I was sorting through old, college books in preparation for yet another book donation as I thin out my shelves of the books I read and will likely never reread – or bought and never did or will read. A philosophy class book on Benedict de (AKA Baruch) Spinoza fits into the former category.

I flipped through the pages and saw some of my of notes and marginalia. It is hard to believe I read this and perhaps even understood it at one time.

“everything in the universe is made of a single substance”
“the universe is subject to natural laws”
“soul and body are not separate – 2 parts of same thing”

In a section that I apparently found very interesting and heavily annotated, I noted:

“God does not stand outside the universe”
“the universe IS God”

This was heavy stuff for a college freshman. Now, I don’t recall enough about Spinoza’s philosophy to even fake a decent book report, but that last margin note about God is where I seem to have arrived philosophically at this late stage of my life.

Spinoza was born in Amsterdam in 1632 to a family of Portuguese Jews who had been forced to convert to Christianity by the Spanish Inquisition. The family took refuge in Amsterdam, where there was a vibrant community of Jewish merchants and intellectuals. Spinoza fit in but was excommunicated from the Jewish community for questioning the existence of miracles.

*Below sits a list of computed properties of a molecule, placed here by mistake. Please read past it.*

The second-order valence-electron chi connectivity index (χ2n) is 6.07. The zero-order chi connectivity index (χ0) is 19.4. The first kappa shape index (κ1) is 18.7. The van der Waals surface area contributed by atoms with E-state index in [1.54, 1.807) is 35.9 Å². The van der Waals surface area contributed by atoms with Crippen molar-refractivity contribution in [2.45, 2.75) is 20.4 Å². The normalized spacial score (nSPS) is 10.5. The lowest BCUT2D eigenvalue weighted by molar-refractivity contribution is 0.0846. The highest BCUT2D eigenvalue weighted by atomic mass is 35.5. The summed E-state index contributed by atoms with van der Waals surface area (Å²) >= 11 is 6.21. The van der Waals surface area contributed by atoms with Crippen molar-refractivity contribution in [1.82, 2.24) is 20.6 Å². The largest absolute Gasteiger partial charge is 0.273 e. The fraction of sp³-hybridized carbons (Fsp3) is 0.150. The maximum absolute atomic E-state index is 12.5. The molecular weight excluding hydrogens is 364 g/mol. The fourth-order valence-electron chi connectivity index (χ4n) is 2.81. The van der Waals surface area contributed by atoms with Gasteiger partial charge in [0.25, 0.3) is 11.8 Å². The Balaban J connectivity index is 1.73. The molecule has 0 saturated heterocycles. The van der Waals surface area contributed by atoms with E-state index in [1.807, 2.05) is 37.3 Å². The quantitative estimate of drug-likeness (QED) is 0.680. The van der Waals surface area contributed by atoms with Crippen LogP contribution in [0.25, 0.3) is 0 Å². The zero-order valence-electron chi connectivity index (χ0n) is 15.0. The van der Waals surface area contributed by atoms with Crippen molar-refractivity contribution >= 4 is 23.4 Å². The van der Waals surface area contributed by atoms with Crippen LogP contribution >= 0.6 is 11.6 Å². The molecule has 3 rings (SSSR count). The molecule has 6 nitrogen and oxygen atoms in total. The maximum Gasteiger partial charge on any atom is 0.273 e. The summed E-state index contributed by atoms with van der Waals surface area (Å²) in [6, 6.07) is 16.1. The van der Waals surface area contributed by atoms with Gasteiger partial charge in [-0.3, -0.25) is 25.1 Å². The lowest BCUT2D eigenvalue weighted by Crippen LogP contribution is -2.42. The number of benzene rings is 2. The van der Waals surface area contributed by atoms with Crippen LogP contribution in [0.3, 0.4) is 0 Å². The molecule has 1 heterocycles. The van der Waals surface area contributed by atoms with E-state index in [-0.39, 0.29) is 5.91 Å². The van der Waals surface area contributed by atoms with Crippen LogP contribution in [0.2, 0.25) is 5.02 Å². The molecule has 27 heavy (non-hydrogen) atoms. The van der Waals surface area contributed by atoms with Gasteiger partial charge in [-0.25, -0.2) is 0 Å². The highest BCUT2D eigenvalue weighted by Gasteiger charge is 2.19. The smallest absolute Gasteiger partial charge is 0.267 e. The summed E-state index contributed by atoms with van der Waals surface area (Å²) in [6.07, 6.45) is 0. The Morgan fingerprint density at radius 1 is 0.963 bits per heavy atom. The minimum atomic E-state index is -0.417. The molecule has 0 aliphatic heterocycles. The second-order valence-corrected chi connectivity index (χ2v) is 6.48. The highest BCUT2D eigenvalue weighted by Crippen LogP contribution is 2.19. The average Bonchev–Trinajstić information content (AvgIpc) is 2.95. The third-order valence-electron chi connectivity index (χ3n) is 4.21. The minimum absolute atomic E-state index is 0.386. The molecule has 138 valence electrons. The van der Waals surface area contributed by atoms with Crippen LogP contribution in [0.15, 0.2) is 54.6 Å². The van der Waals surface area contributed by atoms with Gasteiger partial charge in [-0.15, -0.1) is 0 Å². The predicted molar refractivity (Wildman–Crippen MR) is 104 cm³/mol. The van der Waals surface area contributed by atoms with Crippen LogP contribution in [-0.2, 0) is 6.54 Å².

He supported himself making lenses, and in his spare time studied mathematics, philosophy, and theology.

He wrote and published three books in his lifetime, but only his first book, Principles of the Philosophy of Rene Descartes, actually carried his name because he was afraid that if he published his ideas, he would be branded a heretic by both Jews and Christians.

spinoza

“Peace is not an absence of war, it is a virtue, a state of mind,
a disposition for benevolence, confidence, justice.” -B. Spinoza

 

 

Dark matter bothers me. It also bothers scientists.

Galaxies don’t rotate by the same physics that we know and understand. Scientists noticed that stars at a galaxy’s edge rotate faster than expected. How can we explain that? There must be matter that is invisible to us that is there.